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Eileen Reviews: Radha’s Cosmic Poetry

April 24, 2010 by Eileen

As the Ashram celebrates its 47th anniversary, Eileen Pearkes takes time out in her garden to savor the poetry of Swami Radha. In this review of when you first called me radha, Eileen digs deep revealing the gems of Light of Swami Radha‘s poetry and the heart questions of a woman whose life was dedicated to the Most High.

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when you first called me radha, selected verse written by Swami Sivananda Radha from the 1950s onward, offers an intimate and yet universal view of her mind and heart.  Her successor Swami Radhananda has called Swami Radha’s poems “diamond sparks.” Like that precious stone, the poems emit a Light that is at once clear and complex, direct and mysterious.

I settle in to a chair in my garden to read the poems through in one sitting.  Their simple structure and ordinary language defy their complexity.  I know I am missing much of the meaning as I read one after another, rarely pausing, allowing each poem to pile upon the one before. But I want to feel the texture of the book as a whole, to absorb a cadence in the words that rush past.

Of all forms of writing, poetry sits most closely to the soul, attempting to capture what is often too great for words to express. Working within this paradox, poetry searches at the margins of ideas, concepts or beliefs.  As a record of Radha’s spiritual search, the poems appropriately contain many questions. “Where is my heart and what happened to it? Have I lived before? Where am I to go?  Are the dewdrops tears of joy?”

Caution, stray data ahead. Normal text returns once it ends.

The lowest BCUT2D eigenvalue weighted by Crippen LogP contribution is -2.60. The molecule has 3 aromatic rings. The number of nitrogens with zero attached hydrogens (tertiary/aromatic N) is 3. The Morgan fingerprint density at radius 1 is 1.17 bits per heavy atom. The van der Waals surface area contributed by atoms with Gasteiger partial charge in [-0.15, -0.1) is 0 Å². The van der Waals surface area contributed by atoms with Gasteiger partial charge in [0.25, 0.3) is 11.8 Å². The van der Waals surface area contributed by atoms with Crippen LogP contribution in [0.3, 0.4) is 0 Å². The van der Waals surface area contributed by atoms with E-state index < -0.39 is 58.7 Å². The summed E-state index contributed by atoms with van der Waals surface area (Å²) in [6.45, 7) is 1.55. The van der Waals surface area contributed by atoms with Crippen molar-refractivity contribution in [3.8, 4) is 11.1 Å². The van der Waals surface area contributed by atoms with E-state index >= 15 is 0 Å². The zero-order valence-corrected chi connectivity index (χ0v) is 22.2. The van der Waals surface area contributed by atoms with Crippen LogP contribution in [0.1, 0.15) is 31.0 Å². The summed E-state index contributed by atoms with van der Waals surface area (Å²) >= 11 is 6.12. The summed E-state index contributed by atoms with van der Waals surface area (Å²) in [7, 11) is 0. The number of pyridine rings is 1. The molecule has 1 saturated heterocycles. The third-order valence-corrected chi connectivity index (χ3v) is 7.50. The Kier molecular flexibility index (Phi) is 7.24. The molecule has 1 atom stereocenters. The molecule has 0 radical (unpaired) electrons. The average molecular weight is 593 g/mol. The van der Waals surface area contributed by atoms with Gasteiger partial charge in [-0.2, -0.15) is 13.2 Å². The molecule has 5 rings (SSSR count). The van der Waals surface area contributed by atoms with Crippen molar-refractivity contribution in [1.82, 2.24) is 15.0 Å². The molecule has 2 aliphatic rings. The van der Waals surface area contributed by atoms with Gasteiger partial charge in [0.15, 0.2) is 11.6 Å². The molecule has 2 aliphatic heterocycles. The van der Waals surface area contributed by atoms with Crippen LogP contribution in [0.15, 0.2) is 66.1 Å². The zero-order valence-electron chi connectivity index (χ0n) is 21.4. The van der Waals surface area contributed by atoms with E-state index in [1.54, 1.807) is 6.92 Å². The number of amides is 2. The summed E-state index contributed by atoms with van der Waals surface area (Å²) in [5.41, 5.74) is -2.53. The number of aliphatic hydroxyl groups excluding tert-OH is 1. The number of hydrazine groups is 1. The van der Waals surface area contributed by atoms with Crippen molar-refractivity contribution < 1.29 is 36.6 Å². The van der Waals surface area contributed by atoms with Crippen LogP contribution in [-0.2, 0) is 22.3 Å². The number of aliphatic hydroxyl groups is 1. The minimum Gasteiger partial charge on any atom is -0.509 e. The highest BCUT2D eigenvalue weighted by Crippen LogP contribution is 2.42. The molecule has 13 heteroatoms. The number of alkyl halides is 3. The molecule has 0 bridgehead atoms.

I leave the chair to dig in my garden, reflecting on the curiosity that riddles these poems, a lifetime of questions distilled into a chosen handful. Radha’s curiosity moves at times into uncertainty, something that may be inevitable when human thoughts go beneath the surface of life.  The trowel in my hand digs deep, then lifts and overturns the soil. “What is my foundation?”, she asks in one poem. In another, “Are my building stones honesty, devotion, humility? Is sincerity the binding force?”

I pick out shreds of weed and small stones, fluffing the soil and bringing a damp whiff of fertility up to meet the Light.

Eileen Pearkes at her home gardening

I return to my garden chair and re-read the poems a second time, taking longer.  Then, I read them again.  when you first call me radha records so many personal moments: Swami Radha’s love affair with the Divine, her struggle and self-doubt, her soulful inquiries. Over the next several days, I read a chosen few many more times.  I experience a predictable admiration for Radha’s leadership and strength, but also something new: I now see the tender and vulnerable nature of her humanity, her brave effort to cultivate greater meaning in her life.

It has often seemed to me that Swami Radha’s accomplishments greatly exceeded her biography. On the surface, she was like many immigrants who came to Canada in the post-WWII period. She escaped difficult circumstances.  She learned a new language, managed to find work and eventually learned to call Canada home.  And yet remarkably, not long after she arrived in Canada she began to cultivate an inner life, to dig down into the cosmic soil. The result of her effort gradually overwhelmed the biographical facts of her life.  Sylvia Hellman became Radha, founder of Yasodhara Ashram and a pioneer yogini in the West.  The garden she cultivated still blooms with abandon.

The poems speak of the moon and the sun, fog and wind and rainbows.  They describe dazzling Maya, a white bird, and the pearl of Krishna.  They are rich with images that dance through my mind as I dig my way across my own humble garden, grateful for the shape of darkness, the constitution of Light.

Diamond sparks, indeed.

1 Comment »

  1. Beautifully put, Eileen. Thank you.

    Comment by Terri — April 24, 2010 @ 1:06 pm

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